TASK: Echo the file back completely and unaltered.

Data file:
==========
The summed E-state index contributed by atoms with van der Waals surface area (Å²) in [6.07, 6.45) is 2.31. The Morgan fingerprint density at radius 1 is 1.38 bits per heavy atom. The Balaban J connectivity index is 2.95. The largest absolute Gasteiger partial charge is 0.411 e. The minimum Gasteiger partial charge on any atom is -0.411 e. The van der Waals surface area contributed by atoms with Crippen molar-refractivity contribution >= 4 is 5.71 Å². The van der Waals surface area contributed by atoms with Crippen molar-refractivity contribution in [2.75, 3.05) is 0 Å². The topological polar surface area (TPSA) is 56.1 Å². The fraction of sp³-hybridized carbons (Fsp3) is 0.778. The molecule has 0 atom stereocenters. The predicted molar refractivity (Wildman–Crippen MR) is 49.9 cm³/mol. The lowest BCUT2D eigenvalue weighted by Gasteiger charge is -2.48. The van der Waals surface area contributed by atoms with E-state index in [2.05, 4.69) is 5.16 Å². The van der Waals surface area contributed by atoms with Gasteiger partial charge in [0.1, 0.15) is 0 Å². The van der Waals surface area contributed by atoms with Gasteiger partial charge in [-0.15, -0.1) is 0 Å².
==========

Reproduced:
The summed E-state index contributed by atoms with van der Waals surface area (Å²) in [6.07, 6.45) is 2.31. The Morgan fingerprint density at radius 1 is 1.38 bits per heavy atom. The Balaban J connectivity index is 2.95. The largest absolute Gasteiger partial charge is 0.411 e. The minimum Gasteiger partial charge on any atom is -0.411 e. The van der Waals surface area contributed by atoms with Crippen molar-refractivity contribution >= 4 is 5.71 Å². The van der Waals surface area contributed by atoms with Crippen molar-refractivity contribution in [2.75, 3.05) is 0 Å². The topological polar surface area (TPSA) is 56.1 Å². The fraction of sp³-hybridized carbons (Fsp3) is 0.778. The molecule has 0 atom stereocenters. The predicted molar refractivity (Wildman–Crippen MR) is 49.9 cm³/mol. The lowest BCUT2D eigenvalue weighted by Gasteiger charge is -2.48. The van der Waals surface area contributed by atoms with E-state index in [2.05, 4.69) is 5.16 Å². The van der Waals surface area contributed by atoms with Gasteiger partial charge in [0.1, 0.15) is 0 Å². The van der Waals surface area contributed by atoms with Gasteiger partial charge in [-0.15, -0.1) is 0 Å².